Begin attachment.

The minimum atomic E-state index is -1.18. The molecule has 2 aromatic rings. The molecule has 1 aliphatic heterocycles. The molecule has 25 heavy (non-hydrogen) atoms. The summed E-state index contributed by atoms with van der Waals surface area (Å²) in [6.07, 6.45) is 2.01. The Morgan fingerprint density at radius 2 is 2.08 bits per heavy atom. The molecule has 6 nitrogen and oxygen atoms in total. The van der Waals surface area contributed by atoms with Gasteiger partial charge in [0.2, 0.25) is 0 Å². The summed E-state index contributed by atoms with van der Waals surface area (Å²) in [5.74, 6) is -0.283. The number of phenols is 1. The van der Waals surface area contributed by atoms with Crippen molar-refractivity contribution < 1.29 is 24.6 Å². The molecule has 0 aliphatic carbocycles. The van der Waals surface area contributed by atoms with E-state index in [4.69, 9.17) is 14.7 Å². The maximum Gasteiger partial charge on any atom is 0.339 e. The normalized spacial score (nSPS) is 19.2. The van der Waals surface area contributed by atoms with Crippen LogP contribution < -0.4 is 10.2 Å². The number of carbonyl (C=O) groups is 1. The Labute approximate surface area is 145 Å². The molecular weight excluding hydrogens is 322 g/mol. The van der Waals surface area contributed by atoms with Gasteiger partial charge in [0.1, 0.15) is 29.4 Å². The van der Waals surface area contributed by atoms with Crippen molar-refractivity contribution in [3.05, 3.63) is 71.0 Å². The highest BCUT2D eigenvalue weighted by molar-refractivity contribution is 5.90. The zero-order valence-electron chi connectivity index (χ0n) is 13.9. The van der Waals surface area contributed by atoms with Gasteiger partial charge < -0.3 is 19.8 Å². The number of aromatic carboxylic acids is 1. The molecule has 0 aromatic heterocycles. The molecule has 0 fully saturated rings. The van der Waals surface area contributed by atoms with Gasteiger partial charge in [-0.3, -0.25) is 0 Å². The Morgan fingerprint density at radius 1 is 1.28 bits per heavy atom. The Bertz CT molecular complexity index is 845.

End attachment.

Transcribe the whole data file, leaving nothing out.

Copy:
The minimum atomic E-state index is -1.18. The molecule has 2 aromatic rings. The molecule has 1 aliphatic heterocycles. The molecule has 25 heavy (non-hydrogen) atoms. The summed E-state index contributed by atoms with van der Waals surface area (Å²) in [6.07, 6.45) is 2.01. The Morgan fingerprint density at radius 2 is 2.08 bits per heavy atom. The molecule has 6 nitrogen and oxygen atoms in total. The van der Waals surface area contributed by atoms with Gasteiger partial charge in [0.2, 0.25) is 0 Å². The summed E-state index contributed by atoms with van der Waals surface area (Å²) in [5.74, 6) is -0.283. The number of phenols is 1. The van der Waals surface area contributed by atoms with Crippen molar-refractivity contribution < 1.29 is 24.6 Å². The molecule has 0 aliphatic carbocycles. The van der Waals surface area contributed by atoms with E-state index in [4.69, 9.17) is 14.7 Å². The maximum Gasteiger partial charge on any atom is 0.339 e. The normalized spacial score (nSPS) is 19.2. The van der Waals surface area contributed by atoms with Crippen LogP contribution < -0.4 is 10.2 Å². The number of carbonyl (C=O) groups is 1. The Labute approximate surface area is 145 Å². The molecular weight excluding hydrogens is 322 g/mol. The van der Waals surface area contributed by atoms with Gasteiger partial charge in [0.1, 0.15) is 29.4 Å². The van der Waals surface area contributed by atoms with Crippen molar-refractivity contribution in [3.05, 3.63) is 71.0 Å². The highest BCUT2D eigenvalue weighted by molar-refractivity contribution is 5.90. The zero-order valence-electron chi connectivity index (χ0n) is 13.9. The van der Waals surface area contributed by atoms with Gasteiger partial charge < -0.3 is 19.8 Å². The number of aromatic carboxylic acids is 1. The molecule has 0 aromatic heterocycles. The molecule has 0 fully saturated rings. The van der Waals surface area contributed by atoms with Gasteiger partial charge in [-0.3, -0.25) is 0 Å². The Morgan fingerprint density at radius 1 is 1.28 bits per heavy atom. The Bertz CT molecular complexity index is 845.